I’ve been an Aperture user for a couple of years now, and have debating what the future will hold for my workflow, in light of the sunsetting of Aperture in favor of OS X’s new Photos app. I’ve played with Photos a bit, and like much about the app. There are some features I need, though, that are currently missing in Photos. One of those features is the ability to export photos with custom sizes. It looks like there may be a pretty easy workaround to that problem.
I’m a noob photographer, but I’ve found that I’ve already accumulated a few camera bags. I have my backpack for when I want to take all my gear, a shoulder bag for when I want my camera and two or three lenses, and a very small bag that will hold my camera with a small lens attached. Recently, at the same time as when I was provided with a MacBook Pro Retina sleeve for review, I was also provided another type of camera gear case – a Tamrac MX5378 Camera Lens Case. This one was provided by LoveCases, a UK photography case site.
I’m an amateur hack when it comes to photography. I bought my first DSLR last year, and have been shooting away ever since. Thanks to having an amazing toddler at home to whom I gladly dedicate most of my free time, I haven’t had time to really get much better. That doesn’t mean that I don’t enjoy it.
One of the first things I did after accumulating some photos was look into options for storing them online. If you’re like me, you quickly discovered that it really fuels your enthusiasm when you get input or even just acknowledgment concerning your photographs. As a result, the five online services in my current arsenal run the gamut from serving as mostly storage, to being replete with sharing and community options. Here’s my take on these services, along with links to my photographs. In the comments below, let me know your favorite services, and feel free to share links to your photographs.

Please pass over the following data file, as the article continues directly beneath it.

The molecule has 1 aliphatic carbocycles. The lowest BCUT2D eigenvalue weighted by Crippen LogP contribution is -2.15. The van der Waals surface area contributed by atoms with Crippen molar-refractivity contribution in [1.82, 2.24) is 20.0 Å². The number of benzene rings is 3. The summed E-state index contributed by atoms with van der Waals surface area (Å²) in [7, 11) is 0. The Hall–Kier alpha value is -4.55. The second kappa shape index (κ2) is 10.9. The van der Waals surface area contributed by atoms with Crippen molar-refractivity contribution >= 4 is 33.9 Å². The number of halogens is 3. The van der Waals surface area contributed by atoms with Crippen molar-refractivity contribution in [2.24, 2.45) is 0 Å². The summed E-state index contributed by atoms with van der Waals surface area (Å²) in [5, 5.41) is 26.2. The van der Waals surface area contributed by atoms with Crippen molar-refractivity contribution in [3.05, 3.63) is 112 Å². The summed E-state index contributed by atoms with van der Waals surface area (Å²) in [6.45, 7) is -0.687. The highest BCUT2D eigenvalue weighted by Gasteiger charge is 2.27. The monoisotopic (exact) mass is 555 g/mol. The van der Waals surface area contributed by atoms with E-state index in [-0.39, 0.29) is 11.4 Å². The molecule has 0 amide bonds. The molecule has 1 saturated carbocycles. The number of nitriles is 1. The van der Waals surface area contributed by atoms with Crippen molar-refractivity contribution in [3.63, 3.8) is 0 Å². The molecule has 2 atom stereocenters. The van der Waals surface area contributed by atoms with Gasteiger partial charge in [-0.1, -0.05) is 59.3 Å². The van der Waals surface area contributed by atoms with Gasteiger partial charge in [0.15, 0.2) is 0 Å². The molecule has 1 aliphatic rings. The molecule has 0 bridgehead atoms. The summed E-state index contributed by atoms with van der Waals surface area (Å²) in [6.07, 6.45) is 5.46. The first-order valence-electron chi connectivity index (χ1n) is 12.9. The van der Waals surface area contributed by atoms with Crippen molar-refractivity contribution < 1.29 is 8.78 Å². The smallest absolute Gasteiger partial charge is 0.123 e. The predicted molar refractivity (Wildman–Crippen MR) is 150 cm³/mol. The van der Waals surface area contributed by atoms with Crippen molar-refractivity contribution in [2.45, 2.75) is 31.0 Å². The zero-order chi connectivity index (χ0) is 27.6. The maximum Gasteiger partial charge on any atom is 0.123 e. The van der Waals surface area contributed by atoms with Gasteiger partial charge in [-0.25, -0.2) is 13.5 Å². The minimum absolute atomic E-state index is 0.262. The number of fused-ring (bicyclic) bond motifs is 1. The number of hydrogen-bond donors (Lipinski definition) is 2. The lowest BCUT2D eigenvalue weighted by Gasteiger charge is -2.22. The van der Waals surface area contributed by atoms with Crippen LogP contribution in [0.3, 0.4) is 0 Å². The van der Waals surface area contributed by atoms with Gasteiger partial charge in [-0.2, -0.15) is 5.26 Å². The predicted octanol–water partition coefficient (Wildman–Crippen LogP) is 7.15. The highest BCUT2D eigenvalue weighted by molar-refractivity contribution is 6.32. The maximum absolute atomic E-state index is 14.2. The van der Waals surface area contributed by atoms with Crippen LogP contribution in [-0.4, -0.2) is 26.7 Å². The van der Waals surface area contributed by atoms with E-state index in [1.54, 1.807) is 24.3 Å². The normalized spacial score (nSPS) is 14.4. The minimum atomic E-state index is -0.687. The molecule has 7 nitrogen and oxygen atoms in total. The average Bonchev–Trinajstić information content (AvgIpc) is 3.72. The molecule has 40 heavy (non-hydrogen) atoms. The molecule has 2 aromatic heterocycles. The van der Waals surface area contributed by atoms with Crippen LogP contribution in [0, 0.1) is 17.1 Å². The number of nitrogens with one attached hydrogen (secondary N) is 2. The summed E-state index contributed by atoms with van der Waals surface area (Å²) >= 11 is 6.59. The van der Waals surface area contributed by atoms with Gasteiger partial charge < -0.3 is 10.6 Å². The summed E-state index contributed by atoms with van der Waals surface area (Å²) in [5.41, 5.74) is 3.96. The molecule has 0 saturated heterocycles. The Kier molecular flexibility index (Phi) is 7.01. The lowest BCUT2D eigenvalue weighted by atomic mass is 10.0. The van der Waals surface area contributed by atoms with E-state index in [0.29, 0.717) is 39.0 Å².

Dropbox is a great tool for moving files between different operating systems, but it isn’t perfect. If you use the Dropbox iPad app, then you may have noticed one glaring weakness: if you download images to your iPad’s Camera Roll via the app, you’ll find that the image quality is horrible. Yes, the Dropbox iPad app downconverts your images, leaving you with, in technical terms, crappy photos. There are at least a couple of workarounds, though.
Talented photographs and photo editors abound. I’m not one of them. I use my trusty point and shoot, and every now and then I can impress myself with a lucky shot. I also can’t work the Photoshop magic that some professionals can weave every day. If I want to tweak an image, I need a simple tool. “Simple” is a word that describes iSplash, a Mac photo app that is a one-trick pony. That trick, though, is pretty cool.